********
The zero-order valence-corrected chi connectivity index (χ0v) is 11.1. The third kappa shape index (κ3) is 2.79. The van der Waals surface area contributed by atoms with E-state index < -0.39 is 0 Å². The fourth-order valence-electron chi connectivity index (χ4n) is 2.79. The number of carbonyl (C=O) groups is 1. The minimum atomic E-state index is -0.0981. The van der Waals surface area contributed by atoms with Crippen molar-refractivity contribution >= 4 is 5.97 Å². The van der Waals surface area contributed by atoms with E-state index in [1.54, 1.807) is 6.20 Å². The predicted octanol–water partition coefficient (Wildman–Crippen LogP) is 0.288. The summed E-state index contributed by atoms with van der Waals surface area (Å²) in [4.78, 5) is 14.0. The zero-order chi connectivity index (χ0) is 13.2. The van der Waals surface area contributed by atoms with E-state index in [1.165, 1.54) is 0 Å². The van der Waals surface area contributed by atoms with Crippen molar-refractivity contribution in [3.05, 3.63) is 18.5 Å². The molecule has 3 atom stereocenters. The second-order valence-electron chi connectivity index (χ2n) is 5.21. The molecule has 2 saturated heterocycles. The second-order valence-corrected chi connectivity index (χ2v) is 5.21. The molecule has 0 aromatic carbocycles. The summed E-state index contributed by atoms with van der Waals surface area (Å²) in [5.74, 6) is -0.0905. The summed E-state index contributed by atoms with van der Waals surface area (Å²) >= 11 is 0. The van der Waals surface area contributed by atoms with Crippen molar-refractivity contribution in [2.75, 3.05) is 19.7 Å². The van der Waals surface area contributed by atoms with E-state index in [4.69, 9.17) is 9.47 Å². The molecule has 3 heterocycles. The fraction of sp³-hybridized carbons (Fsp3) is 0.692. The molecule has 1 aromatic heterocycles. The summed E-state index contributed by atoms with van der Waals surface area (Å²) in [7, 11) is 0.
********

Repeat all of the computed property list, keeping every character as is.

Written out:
The zero-order valence-corrected chi connectivity index (χ0v) is 11.1. The third kappa shape index (κ3) is 2.79. The van der Waals surface area contributed by atoms with E-state index < -0.39 is 0 Å². The fourth-order valence-electron chi connectivity index (χ4n) is 2.79. The number of carbonyl (C=O) groups is 1. The minimum atomic E-state index is -0.0981. The van der Waals surface area contributed by atoms with Crippen molar-refractivity contribution >= 4 is 5.97 Å². The van der Waals surface area contributed by atoms with E-state index in [1.54, 1.807) is 6.20 Å². The predicted octanol–water partition coefficient (Wildman–Crippen LogP) is 0.288. The summed E-state index contributed by atoms with van der Waals surface area (Å²) in [4.78, 5) is 14.0. The zero-order chi connectivity index (χ0) is 13.2. The van der Waals surface area contributed by atoms with E-state index in [1.165, 1.54) is 0 Å². The van der Waals surface area contributed by atoms with Crippen molar-refractivity contribution in [3.05, 3.63) is 18.5 Å². The molecule has 3 atom stereocenters. The second-order valence-electron chi connectivity index (χ2n) is 5.21. The molecule has 2 saturated heterocycles. The second-order valence-corrected chi connectivity index (χ2v) is 5.21. The molecule has 0 aromatic carbocycles. The summed E-state index contributed by atoms with van der Waals surface area (Å²) in [5.74, 6) is -0.0905. The summed E-state index contributed by atoms with van der Waals surface area (Å²) >= 11 is 0. The van der Waals surface area contributed by atoms with Crippen molar-refractivity contribution in [2.75, 3.05) is 19.7 Å². The van der Waals surface area contributed by atoms with E-state index in [4.69, 9.17) is 9.47 Å². The molecule has 3 heterocycles. The fraction of sp³-hybridized carbons (Fsp3) is 0.692. The molecule has 1 aromatic heterocycles. The summed E-state index contributed by atoms with van der Waals surface area (Å²) in [7, 11) is 0.